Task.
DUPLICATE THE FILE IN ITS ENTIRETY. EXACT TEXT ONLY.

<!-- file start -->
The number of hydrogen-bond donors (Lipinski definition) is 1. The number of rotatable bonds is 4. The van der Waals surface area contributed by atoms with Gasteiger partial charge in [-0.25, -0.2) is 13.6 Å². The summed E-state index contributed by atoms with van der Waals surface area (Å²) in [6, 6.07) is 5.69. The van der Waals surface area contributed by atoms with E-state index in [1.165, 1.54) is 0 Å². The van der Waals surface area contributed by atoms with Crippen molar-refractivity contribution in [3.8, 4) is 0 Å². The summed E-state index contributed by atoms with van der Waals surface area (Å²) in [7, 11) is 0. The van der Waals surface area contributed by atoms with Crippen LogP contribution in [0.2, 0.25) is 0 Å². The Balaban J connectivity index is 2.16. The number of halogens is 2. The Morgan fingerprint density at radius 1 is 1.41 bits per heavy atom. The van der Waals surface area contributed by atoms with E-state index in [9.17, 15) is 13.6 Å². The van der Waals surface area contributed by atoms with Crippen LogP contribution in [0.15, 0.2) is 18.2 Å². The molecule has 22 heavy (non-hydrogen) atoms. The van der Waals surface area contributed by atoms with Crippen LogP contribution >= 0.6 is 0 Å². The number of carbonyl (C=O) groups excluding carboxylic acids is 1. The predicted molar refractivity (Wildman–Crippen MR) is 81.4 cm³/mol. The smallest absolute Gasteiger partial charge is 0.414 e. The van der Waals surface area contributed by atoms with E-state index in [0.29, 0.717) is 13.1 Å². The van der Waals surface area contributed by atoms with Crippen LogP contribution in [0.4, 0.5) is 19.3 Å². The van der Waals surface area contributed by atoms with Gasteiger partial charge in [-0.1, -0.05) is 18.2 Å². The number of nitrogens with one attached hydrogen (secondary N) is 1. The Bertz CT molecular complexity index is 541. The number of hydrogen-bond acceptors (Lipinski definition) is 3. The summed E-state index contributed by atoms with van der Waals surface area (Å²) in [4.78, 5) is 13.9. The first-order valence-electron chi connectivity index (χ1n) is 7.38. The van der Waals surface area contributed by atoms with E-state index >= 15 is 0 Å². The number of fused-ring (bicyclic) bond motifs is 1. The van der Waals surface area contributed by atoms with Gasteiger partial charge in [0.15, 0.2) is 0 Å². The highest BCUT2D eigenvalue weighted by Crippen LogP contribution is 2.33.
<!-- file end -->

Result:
The number of hydrogen-bond donors (Lipinski definition) is 1. The number of rotatable bonds is 4. The van der Waals surface area contributed by atoms with Gasteiger partial charge in [-0.25, -0.2) is 13.6 Å². The summed E-state index contributed by atoms with van der Waals surface area (Å²) in [6, 6.07) is 5.69. The van der Waals surface area contributed by atoms with E-state index in [1.165, 1.54) is 0 Å². The van der Waals surface area contributed by atoms with Crippen molar-refractivity contribution in [3.8, 4) is 0 Å². The summed E-state index contributed by atoms with van der Waals surface area (Å²) in [7, 11) is 0. The van der Waals surface area contributed by atoms with Crippen LogP contribution in [0.2, 0.25) is 0 Å². The Balaban J connectivity index is 2.16. The number of halogens is 2. The Morgan fingerprint density at radius 1 is 1.41 bits per heavy atom. The van der Waals surface area contributed by atoms with E-state index in [9.17, 15) is 13.6 Å². The van der Waals surface area contributed by atoms with Crippen LogP contribution in [0.15, 0.2) is 18.2 Å². The molecule has 22 heavy (non-hydrogen) atoms. The van der Waals surface area contributed by atoms with Crippen LogP contribution >= 0.6 is 0 Å². The number of carbonyl (C=O) groups excluding carboxylic acids is 1. The predicted molar refractivity (Wildman–Crippen MR) is 81.4 cm³/mol. The smallest absolute Gasteiger partial charge is 0.414 e. The van der Waals surface area contributed by atoms with E-state index in [0.29, 0.717) is 13.1 Å². The van der Waals surface area contributed by atoms with Crippen LogP contribution in [0.4, 0.5) is 19.3 Å². The van der Waals surface area contributed by atoms with Gasteiger partial charge in [-0.1, -0.05) is 18.2 Å². The number of nitrogens with one attached hydrogen (secondary N) is 1. The Bertz CT molecular complexity index is 541. The number of hydrogen-bond acceptors (Lipinski definition) is 3. The summed E-state index contributed by atoms with van der Waals surface area (Å²) in [4.78, 5) is 13.9. The first-order valence-electron chi connectivity index (χ1n) is 7.38. The van der Waals surface area contributed by atoms with E-state index >= 15 is 0 Å². The number of fused-ring (bicyclic) bond motifs is 1. The van der Waals surface area contributed by atoms with Gasteiger partial charge in [0.15, 0.2) is 0 Å². The highest BCUT2D eigenvalue weighted by Crippen LogP contribution is 2.33.